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The UK Soul Chart plays the top 30 new soulful tunes of the week & interviews with the artists. 
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News and Reviews

CD of the Month: Naturally 7 dazzles on "Hidden In Plain Sight"

Featured: 0In a music world rife with technological tricks of the trade, one vital commodity is getting lost in the shuffle: the beauty of the human voice. Enter Naturally 7. This seven-man crew is more than just your average singing group. Its members have perfected an intriguing a cappella style they?ve branded as ?Vocal Play??singing as instruments. In its quest to celebrate the voice, Naturally 7 not only sings but also creates every backing instrument heard on its songs. We?re talking drums, bass, guitars, horns, flutes ... even down to turntables.Facebook Comments: 1
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Song of the Month: Fella Soul gives a powerful "Testimony"

Featured: 0Born and raised in Chicago's south side, Johnny Louis aka "Fella Soul" grew up in the mean streets, was a high ranking member of the vice lords (a Chicago street gang) and was on a fast track to no where until he heard the voice of God. "I was on my way to committing another illegal act when Gods voice stopped me in my tracks and told me to pray."Facebook Comments: 1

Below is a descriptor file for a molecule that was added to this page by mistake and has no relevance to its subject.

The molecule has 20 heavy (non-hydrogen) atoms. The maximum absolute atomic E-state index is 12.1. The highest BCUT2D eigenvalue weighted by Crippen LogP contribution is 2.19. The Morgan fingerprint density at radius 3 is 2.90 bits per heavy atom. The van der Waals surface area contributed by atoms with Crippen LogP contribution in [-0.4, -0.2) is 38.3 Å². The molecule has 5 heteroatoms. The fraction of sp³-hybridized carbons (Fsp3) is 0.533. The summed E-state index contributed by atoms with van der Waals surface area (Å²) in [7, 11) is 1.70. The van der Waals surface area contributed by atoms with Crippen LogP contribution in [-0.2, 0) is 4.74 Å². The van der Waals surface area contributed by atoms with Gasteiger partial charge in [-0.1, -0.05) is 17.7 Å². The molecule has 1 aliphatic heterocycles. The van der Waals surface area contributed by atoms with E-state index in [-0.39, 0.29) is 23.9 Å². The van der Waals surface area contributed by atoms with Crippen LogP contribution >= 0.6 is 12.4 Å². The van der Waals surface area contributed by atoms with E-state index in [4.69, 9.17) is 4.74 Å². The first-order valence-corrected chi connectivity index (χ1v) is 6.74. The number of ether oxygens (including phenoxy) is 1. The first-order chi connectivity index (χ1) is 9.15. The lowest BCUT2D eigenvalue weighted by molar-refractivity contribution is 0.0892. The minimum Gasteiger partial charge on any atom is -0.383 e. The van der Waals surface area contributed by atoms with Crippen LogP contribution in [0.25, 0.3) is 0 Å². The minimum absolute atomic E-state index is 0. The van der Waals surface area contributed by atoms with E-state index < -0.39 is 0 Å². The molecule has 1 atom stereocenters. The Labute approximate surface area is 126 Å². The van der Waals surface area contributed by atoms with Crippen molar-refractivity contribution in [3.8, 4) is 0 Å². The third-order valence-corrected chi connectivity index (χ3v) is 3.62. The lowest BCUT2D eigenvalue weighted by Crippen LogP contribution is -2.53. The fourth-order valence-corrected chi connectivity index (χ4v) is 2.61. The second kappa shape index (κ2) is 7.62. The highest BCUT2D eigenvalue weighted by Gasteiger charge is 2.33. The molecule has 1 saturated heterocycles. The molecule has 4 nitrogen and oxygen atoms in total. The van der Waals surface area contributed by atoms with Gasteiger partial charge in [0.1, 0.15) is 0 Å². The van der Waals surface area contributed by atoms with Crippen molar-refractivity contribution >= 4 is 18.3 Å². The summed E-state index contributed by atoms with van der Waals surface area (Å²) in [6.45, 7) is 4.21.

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Artist: Bettye LaVetteFeatured: 0List Ranking: 0Review: One thing Detroit born and bred veteran interpreter of song, Bettye LaVette, has always been is worthy. Worthy of far more recognition and commercial success than most of her five decades in the music business has afforded her and her stunning vocal talents -- with almost peerless phrasing, spot-on inflection, and a bone deep blues permeating every standard rock, soul, and country tune she touches. When LaVette steps to the mic?all wiry, tight-bodied 68 years of her?and her fascinating, challenging life pours through that amplifier, every audience member is filled with the creaks, crannies, and deliberate cracks of LaVette?s form of song. She gives old songs new life. In the piercing storytelling blues that has come to personify latter years LaVette, Worthy caps a decade of a woman and artist who finally got her flowers while she?s still here to enjoy them, largely through the efforts of a small label called ANTI and her own resilient sweat and moxie. Regardless of any one album, single, or even label, some 52 years after her first hit, ?My Man, He?s A Loving Man,? LaVette has proven a living legend worthy of international praise. Worthy is symbolic in many ways. It is, after all, produced by Joe Henry (Solomon Burke, Ani DeFranco, Aimee Mann), the man who ten years ago produced I?ve Got My Own Hell To Raise, the critically-acclaimed album that brought Bettye LaVette back to mainstream fame (and one hopes a little bit of fortune) after decades without a hit,. The covers album named among the ?Best of 2005? by critics around the world launched the beginning of a winning formula of LaVette reinterpreting American and British classics, some famous, some obscure, all completely reimagined and made new in LaVette?s capable hands. Different from the originals of cult classic projects like Do Your Duty or Child of the Seventies, this covers formula threads LaVette?s millennial projects, including: 2007?s Scene of the Crime, 2009?s A Change Is Gonna Come Sessions, 2010?s Interpretations: The British Rock Songbook, and 2012?s Thankful N? Thoughtful in that the material belongs to someone else, but stripped of all fat through LaVette?s merciless musical vessel, the lyrics of freshly arranged cuts are always newly revealed and inexplicably owned thereafter as a new thing. She?s perhaps most famous for doing so with ?Love Reign O?er Me? at the Kennedy Center Honors tribute to The Who, though millions more saw her perform at Barack Obama?s 2009 Presidential inauguration where she sang Sam Cooke?s ?A Change Is Gonna Come? with Jon Bon Jovi. These touchstones aside, what she should perhaps be most famous for is penning the most starkly honest celebrity memoir written in an age, the humorous and Who?s Who name-dropping of A Woman Like Me: A Memoir. Worthy is similar to her memoir in its no-holds barred honesty. If grittier, more bluesy and age conscious in song selection (lots of material reflective of a mature point-of-view, often looking back with various emotions, particularly regret), Worthy maintains LaVette?s formula of unobvious material. This project catalogs eleven songs composed by writers such as Bob Dylan, Joe Henry, Mickey Newbury, Mick Jagger and Keith Richards, John Lennon and Paul McCartney, Beth Nielsen Chapman and Mary Gauthier, among others in styles from rock to country to blues. Collectively these songs serves as the other very sound anniversary bookend for the celebrated I?ve Got My Own Hell To Raise, but it also in some ways ignores the artistic growth and dare I say musical variance LaVette experienced with producers like Craig Street or on projects like her #1 Billboard Blues Album, the bestselling Interpretations: The British Rock Songbook. Preferring instead to recapture the lightening in the bottle of that seminal Joe Henry project, Worthy is indisputably a fine work, it just feels like one heard from LaVette before. On cuts like Chris Youlden?s sage ?When I Was A Young Girl? with its dark groove and electric guitar solos and JH Brown Jr.?s emotionally spent, near seven-minute opus, the bruising ?Just Between You and Me and The Wall, You?re A Fool,? you?re nonetheless reminded that LaVette on cruise control is still better than 90% of what else is out there in terms of interpretive abilities and selling a truthful story. The unvarnished title track and Linwood Detweiler?s reflective ?Undamned,? like ?Old? on LaVette?s Thankful N? Thoughtful, are gutsy knockouts and feel less like songs and more like priest confessionals on which you?re ease-dropping. In the win column, LaVette and Henry pick up the jazz funk on Dylan?s ?Unbelievable,? making the original almost unrecognizable as this one positively thumps with life. Drummer Jay Bellerose, guitarist Doyle Bramall II, bassist Chris Bruce, and keyboardist/organist Patrick Warren all make sure LaVette is expertly supported and help to paint a series of indigo, often world-weary portraits lush in emotionalism, like Newbury?s melancholic ?Bless Us All? and occasional drive as with The Rolling Stone?s ?Complicated? and Joseph Lee Henry?s ?Stop.? Cleanly engineered and produced with cohesion in mind (perhaps overly so, lending to too much similarity in overall feel), the songs performed on Worthy may come from various eras, but this album belongs to no particular time and place. It?s kind of eternal and enduring, much like the tough Detroit lady sitting squarely in the driver?s seat, her bouquet of flowers finally in tow. Recommended.  By L. Michael GipsonAlbum Image: Click on CD cover to listen or purchaseAlbum Buy Link: Comments: 1Title: WorthyASIN:  var amzn_wdgt={widget:'MP3Clips'}; amzn_wdgt.tag='soultracks-20'; amzn_wdgt.widgetType='ASINList'; amzn_wdgt.ASIN='B00R1UMKF0'; amzn_wdgt.title='Worthy'; amzn_wdgt.width='250'; amzn_wdgt.height='250'; amzn_wdgt.shuffleTracks='False'; amzn_wdgt.marketPlace='US';